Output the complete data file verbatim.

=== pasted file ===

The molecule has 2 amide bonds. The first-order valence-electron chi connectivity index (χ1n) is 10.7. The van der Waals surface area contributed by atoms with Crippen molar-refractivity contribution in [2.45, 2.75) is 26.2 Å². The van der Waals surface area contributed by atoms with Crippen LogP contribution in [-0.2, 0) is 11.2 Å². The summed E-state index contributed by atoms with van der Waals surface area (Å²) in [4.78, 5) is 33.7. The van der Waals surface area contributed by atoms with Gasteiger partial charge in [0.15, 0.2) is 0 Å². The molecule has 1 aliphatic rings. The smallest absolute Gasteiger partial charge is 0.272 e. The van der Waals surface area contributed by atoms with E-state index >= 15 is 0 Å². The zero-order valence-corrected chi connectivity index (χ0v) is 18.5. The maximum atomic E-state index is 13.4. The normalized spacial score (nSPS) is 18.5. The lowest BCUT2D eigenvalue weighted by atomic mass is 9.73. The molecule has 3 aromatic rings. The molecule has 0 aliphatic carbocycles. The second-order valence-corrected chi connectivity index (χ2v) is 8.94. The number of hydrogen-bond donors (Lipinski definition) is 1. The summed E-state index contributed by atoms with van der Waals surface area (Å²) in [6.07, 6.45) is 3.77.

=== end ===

The molecule has 2 amide bonds. The first-order valence-electron chi connectivity index (χ1n) is 10.7. The van der Waals surface area contributed by atoms with Crippen molar-refractivity contribution in [2.45, 2.75) is 26.2 Å². The van der Waals surface area contributed by atoms with Crippen LogP contribution in [-0.2, 0) is 11.2 Å². The summed E-state index contributed by atoms with van der Waals surface area (Å²) in [4.78, 5) is 33.7. The van der Waals surface area contributed by atoms with Gasteiger partial charge in [0.15, 0.2) is 0 Å². The molecule has 1 aliphatic rings. The smallest absolute Gasteiger partial charge is 0.272 e. The van der Waals surface area contributed by atoms with E-state index >= 15 is 0 Å². The zero-order valence-corrected chi connectivity index (χ0v) is 18.5. The maximum atomic E-state index is 13.4. The normalized spacial score (nSPS) is 18.5. The lowest BCUT2D eigenvalue weighted by atomic mass is 9.73. The molecule has 3 aromatic rings. The molecule has 0 aliphatic carbocycles. The second-order valence-corrected chi connectivity index (χ2v) is 8.94. The number of hydrogen-bond donors (Lipinski definition) is 1. The summed E-state index contributed by atoms with van der Waals surface area (Å²) in [6.07, 6.45) is 3.77.